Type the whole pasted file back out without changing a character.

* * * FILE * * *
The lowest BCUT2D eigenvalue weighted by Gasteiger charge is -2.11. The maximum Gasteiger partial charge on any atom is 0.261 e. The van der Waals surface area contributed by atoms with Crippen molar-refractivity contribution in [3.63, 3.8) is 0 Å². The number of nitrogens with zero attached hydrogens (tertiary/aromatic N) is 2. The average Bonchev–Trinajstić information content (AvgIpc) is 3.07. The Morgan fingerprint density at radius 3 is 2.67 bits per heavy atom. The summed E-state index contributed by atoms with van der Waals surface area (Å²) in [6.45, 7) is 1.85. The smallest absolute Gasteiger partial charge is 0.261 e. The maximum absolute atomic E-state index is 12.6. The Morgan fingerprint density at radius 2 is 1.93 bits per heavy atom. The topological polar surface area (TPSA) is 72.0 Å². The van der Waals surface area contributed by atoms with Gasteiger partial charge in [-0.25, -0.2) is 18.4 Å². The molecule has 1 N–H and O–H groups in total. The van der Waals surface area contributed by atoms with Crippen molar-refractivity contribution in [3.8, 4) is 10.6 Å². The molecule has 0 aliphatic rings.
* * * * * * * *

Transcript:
The lowest BCUT2D eigenvalue weighted by Gasteiger charge is -2.11. The maximum Gasteiger partial charge on any atom is 0.261 e. The van der Waals surface area contributed by atoms with Crippen molar-refractivity contribution in [3.63, 3.8) is 0 Å². The number of nitrogens with zero attached hydrogens (tertiary/aromatic N) is 2. The average Bonchev–Trinajstić information content (AvgIpc) is 3.07. The Morgan fingerprint density at radius 3 is 2.67 bits per heavy atom. The summed E-state index contributed by atoms with van der Waals surface area (Å²) in [6.45, 7) is 1.85. The smallest absolute Gasteiger partial charge is 0.261 e. The maximum absolute atomic E-state index is 12.6. The Morgan fingerprint density at radius 2 is 1.93 bits per heavy atom. The topological polar surface area (TPSA) is 72.0 Å². The van der Waals surface area contributed by atoms with Gasteiger partial charge in [-0.25, -0.2) is 18.4 Å². The molecule has 1 N–H and O–H groups in total. The van der Waals surface area contributed by atoms with Crippen molar-refractivity contribution in [3.8, 4) is 10.6 Å². The molecule has 0 aliphatic rings.